You had a bad day at the office, at school, or at home, are reeling from a fight with your best friend, sister, or boyfriend, and your kids, parents, or neighbors are driving you crazy. You sit down in front of the television or crawl into bed to enjoy a bowl of ice cream, a bag of pretzels, or a glass or two or three of wine. The food is soothing and comforting—I get it. However, no matter how good it feels, eating is only a distraction, a diversion that temporarily relieves the feeling of stress, sadness, anger, or frustration. Experts estimate that 75 percent of overeating is caused by an emotional response, making most of us guilty of reaching for food rather than dealing with the root causes of our emotions. Practicing the art of witnessing heightens our sensitivity to our own nature, leading us down a path to understand our emotions and break the cycle of eating in response to emotions rather than hunger.
The art of witnessing is the practice of observing thoughts as they arise and fall, without allowing our emotions and ultimately our actions to be stimulated by said thoughts and images. Some emotions are neutral, keeping us in a state of homeostasis; others are positive, pulling us up; and yet others are negative, pushing us down. While it is natural for our thoughts to be inexorably linked to emotions, some emotions, especially those of anger, guilt, fear, sadness, and the like, undermine our ability to make healthful choices and are potential roadblocks in reaching our wellness potential. Witnessing, steeped in thousands of years of yogic tradition and philosophy, enables us to more clearly distinguish the origins of our emotions. This type of watchfulness accepts the emotion and then digs deeper to understand the origin, ultimately freeing us from decisions based on emotions.
Our ability to observe ourselves liberates our thoughts from our emotions, progressively weakening the connection between thoughts, negative emotions, and our subsequent self-destructive actions. Weakening the power of negative emotion increases the possibility of a more positive frame of mind and more healthful attitude toward life, making the art of witnessing a fundamental tool for self-development and self-understanding. If you take the time to stop to observe your thoughts, ask and answer your own questions, and hold yourself accountable for your food choices, your desire to medicate yourself with food to ease your emotions will slowly fade. Prior to making food decisions, practice the art of witnessing.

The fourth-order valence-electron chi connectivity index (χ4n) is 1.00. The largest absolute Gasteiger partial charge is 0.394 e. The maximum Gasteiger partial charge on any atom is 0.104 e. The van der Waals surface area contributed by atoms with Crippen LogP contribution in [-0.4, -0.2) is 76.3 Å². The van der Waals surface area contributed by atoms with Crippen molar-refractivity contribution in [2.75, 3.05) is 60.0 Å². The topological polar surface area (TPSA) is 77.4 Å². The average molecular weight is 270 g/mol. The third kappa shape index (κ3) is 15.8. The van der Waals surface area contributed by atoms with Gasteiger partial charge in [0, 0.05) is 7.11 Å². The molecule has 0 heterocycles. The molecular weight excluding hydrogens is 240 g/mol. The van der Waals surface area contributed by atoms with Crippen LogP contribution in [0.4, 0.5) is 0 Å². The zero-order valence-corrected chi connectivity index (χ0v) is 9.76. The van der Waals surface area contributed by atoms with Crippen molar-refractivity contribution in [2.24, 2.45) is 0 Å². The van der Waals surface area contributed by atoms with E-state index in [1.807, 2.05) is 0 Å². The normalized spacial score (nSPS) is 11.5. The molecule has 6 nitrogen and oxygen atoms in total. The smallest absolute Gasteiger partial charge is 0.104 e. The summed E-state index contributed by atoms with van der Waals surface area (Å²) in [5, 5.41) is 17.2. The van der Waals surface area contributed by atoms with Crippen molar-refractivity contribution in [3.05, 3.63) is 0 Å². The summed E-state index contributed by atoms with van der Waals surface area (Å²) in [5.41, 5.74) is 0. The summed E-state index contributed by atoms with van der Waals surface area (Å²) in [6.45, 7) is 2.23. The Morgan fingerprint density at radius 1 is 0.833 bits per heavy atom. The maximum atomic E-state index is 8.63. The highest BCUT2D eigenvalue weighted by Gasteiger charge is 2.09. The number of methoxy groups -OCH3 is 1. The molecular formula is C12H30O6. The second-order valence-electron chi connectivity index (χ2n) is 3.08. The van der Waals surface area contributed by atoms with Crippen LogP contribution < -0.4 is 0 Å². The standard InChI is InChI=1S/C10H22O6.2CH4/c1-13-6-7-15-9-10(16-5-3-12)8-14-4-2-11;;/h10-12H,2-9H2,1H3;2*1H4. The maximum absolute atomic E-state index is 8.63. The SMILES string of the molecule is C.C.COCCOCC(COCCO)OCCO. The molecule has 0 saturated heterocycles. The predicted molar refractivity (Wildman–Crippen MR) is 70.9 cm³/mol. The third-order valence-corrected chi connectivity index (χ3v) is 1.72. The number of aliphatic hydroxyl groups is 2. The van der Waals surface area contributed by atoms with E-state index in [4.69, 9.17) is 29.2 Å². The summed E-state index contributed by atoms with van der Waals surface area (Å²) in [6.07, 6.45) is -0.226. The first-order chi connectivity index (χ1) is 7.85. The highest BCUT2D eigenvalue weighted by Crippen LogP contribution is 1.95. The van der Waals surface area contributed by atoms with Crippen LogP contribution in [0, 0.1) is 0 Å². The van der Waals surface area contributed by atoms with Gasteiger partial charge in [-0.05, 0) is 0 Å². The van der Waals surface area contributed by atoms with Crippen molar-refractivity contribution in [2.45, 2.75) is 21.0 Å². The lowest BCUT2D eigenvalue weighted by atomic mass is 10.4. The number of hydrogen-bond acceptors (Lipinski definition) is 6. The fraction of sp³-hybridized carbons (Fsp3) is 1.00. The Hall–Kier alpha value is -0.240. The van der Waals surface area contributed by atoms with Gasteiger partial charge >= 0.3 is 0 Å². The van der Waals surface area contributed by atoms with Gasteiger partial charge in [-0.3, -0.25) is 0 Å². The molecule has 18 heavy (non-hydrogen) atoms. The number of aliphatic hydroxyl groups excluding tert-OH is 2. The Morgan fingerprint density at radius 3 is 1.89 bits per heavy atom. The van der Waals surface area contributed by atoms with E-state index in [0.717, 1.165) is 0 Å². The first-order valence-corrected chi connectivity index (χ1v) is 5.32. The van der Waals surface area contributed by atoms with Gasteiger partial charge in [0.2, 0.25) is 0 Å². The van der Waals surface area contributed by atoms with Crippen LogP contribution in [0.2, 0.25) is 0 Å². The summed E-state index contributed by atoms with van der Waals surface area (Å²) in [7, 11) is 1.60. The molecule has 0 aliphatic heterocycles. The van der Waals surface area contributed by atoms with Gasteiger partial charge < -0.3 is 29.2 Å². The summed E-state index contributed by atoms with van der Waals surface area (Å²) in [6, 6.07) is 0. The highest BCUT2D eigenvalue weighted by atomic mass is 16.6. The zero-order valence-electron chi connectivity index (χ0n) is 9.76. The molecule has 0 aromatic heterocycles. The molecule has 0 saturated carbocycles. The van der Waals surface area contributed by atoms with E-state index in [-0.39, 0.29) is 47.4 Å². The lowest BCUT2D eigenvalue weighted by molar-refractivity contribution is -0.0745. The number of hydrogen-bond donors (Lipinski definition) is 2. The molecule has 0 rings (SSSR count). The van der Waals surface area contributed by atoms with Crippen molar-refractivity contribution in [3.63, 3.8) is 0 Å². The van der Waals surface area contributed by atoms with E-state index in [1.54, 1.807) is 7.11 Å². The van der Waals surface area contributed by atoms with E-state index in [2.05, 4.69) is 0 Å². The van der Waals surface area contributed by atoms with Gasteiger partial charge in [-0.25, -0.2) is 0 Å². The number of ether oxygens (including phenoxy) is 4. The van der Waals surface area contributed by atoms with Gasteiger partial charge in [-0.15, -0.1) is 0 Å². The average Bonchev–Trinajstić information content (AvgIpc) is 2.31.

- Develop a practice of stopping. When you are reaching for something to eat, stop for a moment to consider how you feel and how those feelings translate into emotions. Notice your feelings. Label your feelings with words like hot, stiff, tired, hungry, etc. Then notice your emotions. Label your emotions with words like happy, sad, angry, etc.
- Ask yourself questions. Once you’ve made your observations about your feelings and emotions, ask yourself questions such as, “Am I eating this because I am hungry, because I am sad, or because I am tired and sad?” Asking these types of questions will move you toward making the decision that is best for you and your body.
- Be understanding. Eating is a series of choices. Sometimes you will make ones that are reflective of what your body physically needs and other times not. Considering your choices by stopping to reflect and asking yourself questions is key to making good decisions. However, be understanding that you won’t always make the best decisions for your body. Eating one chocolate chip cookie when you’re feeling tired and sad doesn’t need to sabotage future eating decisions.